Marc – I read your very interesting blog pieces on Hong, which I intend to bookmark and use as a reference. I notice that, though I've liked every film that Hong has made, I have a lot of trouble remembering much about any of them. I think this has a little bit to do with Hong's attitude toward narrative cohesion, which I've always suspected is more hostile than experimental: brilliant as his films are, they feel to me like anti-movies rather than movies. One of the reasons I'm so excited about Night and Day is that I see signs of Hong calling a truce with cinema, finding enough of a foothold there that he can allow himself a non-destructive attitude toward narrative structure. It could be that I'm reading way too much into what is, after all, a very slight shift in approach. (And perhaps also presuming, or projecting, way too much in using words like "hostile" to describe Hong's directorial approach.) But I feel as if I'm not going to have any trouble remembering Night and Day, or distinguishing it from the rest of Hong's oeuvre.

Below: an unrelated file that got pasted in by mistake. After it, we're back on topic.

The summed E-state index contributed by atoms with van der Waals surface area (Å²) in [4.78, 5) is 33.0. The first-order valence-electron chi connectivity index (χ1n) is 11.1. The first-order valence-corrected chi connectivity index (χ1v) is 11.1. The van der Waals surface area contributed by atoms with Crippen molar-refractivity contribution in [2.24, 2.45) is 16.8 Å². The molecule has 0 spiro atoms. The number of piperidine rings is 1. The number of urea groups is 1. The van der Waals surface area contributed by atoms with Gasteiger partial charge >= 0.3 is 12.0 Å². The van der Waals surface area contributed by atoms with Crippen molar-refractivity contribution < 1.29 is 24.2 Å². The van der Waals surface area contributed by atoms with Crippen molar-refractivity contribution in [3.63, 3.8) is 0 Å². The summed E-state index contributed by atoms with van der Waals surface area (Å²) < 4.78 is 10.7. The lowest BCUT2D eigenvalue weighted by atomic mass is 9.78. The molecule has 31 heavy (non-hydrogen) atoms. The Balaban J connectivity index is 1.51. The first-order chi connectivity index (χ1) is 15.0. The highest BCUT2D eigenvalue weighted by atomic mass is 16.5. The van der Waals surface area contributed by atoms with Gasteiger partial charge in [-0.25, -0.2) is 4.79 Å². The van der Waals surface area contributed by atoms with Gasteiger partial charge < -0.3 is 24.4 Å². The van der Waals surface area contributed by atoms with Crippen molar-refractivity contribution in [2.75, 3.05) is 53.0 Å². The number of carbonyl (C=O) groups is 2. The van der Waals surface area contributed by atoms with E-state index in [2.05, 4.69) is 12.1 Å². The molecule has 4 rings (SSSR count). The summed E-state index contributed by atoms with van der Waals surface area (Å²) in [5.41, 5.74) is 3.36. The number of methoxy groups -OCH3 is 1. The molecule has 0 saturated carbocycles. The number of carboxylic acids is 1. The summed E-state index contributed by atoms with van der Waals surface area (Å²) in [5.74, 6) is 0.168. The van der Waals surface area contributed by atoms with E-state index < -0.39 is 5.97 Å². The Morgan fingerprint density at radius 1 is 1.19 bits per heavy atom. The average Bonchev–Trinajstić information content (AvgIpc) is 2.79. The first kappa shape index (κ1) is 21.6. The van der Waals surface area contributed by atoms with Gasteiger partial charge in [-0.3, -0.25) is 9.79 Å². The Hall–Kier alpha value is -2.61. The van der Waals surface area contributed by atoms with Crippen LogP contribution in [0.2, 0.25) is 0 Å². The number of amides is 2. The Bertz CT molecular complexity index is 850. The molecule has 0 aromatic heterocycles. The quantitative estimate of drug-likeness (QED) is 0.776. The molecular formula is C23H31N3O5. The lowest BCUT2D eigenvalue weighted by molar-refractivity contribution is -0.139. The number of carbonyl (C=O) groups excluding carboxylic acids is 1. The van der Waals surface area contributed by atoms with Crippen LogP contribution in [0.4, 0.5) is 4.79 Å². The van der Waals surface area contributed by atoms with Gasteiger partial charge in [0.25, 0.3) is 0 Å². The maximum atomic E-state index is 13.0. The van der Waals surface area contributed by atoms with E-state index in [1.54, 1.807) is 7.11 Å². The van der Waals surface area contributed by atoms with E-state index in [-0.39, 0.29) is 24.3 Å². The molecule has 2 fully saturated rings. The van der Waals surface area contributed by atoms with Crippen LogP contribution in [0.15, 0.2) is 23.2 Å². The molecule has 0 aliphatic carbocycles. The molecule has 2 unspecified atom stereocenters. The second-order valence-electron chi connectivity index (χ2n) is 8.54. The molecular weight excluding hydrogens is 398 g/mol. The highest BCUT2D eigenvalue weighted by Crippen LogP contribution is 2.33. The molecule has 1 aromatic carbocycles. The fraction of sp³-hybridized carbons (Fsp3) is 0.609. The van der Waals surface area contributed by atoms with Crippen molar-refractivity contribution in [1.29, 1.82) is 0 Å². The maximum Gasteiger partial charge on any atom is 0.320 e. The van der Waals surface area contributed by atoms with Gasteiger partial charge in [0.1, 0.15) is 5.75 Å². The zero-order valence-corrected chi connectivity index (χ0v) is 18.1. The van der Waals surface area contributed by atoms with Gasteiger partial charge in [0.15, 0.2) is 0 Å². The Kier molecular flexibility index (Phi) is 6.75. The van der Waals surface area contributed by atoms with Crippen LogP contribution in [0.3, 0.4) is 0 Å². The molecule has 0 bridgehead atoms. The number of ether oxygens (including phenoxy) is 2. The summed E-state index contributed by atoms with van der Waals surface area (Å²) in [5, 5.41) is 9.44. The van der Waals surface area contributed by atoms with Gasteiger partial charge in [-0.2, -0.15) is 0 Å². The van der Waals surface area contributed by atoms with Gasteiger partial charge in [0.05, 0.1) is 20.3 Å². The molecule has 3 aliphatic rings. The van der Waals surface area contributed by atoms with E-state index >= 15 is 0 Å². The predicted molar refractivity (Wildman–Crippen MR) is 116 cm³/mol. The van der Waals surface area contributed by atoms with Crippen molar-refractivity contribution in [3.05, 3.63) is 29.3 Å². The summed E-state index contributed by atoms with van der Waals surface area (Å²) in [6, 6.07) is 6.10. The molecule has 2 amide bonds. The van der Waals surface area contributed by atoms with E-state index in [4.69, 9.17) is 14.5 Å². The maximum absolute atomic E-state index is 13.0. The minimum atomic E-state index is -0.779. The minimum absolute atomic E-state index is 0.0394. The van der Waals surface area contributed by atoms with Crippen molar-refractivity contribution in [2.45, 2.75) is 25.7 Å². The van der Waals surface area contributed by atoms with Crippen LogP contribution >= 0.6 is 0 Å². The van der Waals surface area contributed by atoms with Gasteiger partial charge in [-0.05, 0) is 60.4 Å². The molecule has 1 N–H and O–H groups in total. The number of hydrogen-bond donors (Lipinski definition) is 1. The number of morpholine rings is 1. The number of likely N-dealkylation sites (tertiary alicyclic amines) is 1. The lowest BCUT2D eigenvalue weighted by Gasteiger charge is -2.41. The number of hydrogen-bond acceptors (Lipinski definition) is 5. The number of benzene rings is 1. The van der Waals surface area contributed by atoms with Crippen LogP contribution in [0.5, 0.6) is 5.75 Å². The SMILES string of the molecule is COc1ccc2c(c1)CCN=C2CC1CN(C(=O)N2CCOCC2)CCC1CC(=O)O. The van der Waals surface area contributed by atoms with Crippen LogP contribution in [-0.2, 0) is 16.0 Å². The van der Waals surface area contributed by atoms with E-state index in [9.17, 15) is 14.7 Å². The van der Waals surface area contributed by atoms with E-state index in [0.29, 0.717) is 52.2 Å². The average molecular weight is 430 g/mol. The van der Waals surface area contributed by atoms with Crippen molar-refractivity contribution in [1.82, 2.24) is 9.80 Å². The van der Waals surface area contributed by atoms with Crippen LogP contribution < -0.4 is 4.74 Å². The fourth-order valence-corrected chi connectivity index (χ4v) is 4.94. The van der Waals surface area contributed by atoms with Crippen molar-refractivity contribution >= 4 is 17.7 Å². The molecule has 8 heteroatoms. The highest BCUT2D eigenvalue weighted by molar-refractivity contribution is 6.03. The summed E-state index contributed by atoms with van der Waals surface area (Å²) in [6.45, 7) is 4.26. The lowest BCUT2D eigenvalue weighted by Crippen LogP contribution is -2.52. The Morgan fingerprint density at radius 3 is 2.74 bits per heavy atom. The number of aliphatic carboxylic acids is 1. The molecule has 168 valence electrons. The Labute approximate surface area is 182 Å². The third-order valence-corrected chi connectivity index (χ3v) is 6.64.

Marc Raymond said...

Dan, I don't think "hostile" is an inappropriate word to use to describe Hong's films and their attitude to cinema. You could argue that there is a certain hostility to even art cinema audiences. For example, many attempt to "read" VIRGIN STRIPPED BARE as a typical split subjective narrative a la RASHOMON, which I think says more about the critics than the actual text itself.

I read an early interview with Hong conducted shortly before the release of his second film THE POWER OF KANGWON PROVINCE. He argues with the notion that his first film was more popular internationally than in Korea, stating that although it was not a huge commercial success, more people in Korea saw his film than every other country combined. He adds that the film's critical reception was very favourable. Interestingly, this same impression of Hong as more popular abroad continues today.

Related to this is his explanation of his unusual narrative structure: